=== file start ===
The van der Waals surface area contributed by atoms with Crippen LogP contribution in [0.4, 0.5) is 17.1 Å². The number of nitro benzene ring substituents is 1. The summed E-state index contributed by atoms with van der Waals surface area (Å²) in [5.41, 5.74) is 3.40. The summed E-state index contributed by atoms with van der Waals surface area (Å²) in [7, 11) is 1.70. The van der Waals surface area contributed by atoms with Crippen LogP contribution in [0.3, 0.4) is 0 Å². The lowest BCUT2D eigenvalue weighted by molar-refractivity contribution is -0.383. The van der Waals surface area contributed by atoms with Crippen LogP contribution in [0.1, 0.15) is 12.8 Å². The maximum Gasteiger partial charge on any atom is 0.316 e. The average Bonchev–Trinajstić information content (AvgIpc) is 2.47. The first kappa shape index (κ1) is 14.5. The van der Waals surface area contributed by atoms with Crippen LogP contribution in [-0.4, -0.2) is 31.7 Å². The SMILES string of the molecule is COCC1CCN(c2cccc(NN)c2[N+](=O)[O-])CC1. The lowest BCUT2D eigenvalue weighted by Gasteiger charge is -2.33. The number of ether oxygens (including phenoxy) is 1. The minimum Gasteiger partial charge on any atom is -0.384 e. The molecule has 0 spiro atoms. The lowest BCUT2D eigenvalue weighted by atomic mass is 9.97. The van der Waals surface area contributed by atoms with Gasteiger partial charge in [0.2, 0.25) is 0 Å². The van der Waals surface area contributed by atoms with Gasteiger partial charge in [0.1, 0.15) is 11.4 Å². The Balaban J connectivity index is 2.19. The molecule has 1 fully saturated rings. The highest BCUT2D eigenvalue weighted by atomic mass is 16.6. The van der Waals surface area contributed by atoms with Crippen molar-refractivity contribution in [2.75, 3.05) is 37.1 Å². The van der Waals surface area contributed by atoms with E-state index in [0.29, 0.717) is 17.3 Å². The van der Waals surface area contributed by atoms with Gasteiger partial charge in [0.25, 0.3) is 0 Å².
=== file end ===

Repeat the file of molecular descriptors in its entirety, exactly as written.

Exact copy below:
The van der Waals surface area contributed by atoms with Crippen LogP contribution in [0.4, 0.5) is 17.1 Å². The number of nitro benzene ring substituents is 1. The summed E-state index contributed by atoms with van der Waals surface area (Å²) in [5.41, 5.74) is 3.40. The summed E-state index contributed by atoms with van der Waals surface area (Å²) in [7, 11) is 1.70. The van der Waals surface area contributed by atoms with Crippen LogP contribution in [0.3, 0.4) is 0 Å². The lowest BCUT2D eigenvalue weighted by molar-refractivity contribution is -0.383. The van der Waals surface area contributed by atoms with Crippen LogP contribution in [0.1, 0.15) is 12.8 Å². The maximum Gasteiger partial charge on any atom is 0.316 e. The average Bonchev–Trinajstić information content (AvgIpc) is 2.47. The first kappa shape index (κ1) is 14.5. The van der Waals surface area contributed by atoms with Crippen LogP contribution in [-0.4, -0.2) is 31.7 Å². The SMILES string of the molecule is COCC1CCN(c2cccc(NN)c2[N+](=O)[O-])CC1. The lowest BCUT2D eigenvalue weighted by Gasteiger charge is -2.33. The number of ether oxygens (including phenoxy) is 1. The minimum Gasteiger partial charge on any atom is -0.384 e. The molecule has 0 spiro atoms. The lowest BCUT2D eigenvalue weighted by atomic mass is 9.97. The van der Waals surface area contributed by atoms with Gasteiger partial charge in [0.2, 0.25) is 0 Å². The van der Waals surface area contributed by atoms with Gasteiger partial charge in [0.1, 0.15) is 11.4 Å². The Balaban J connectivity index is 2.19. The molecule has 1 fully saturated rings. The highest BCUT2D eigenvalue weighted by atomic mass is 16.6. The van der Waals surface area contributed by atoms with Crippen molar-refractivity contribution in [2.75, 3.05) is 37.1 Å². The van der Waals surface area contributed by atoms with E-state index in [0.29, 0.717) is 17.3 Å². The van der Waals surface area contributed by atoms with Gasteiger partial charge in [0.25, 0.3) is 0 Å².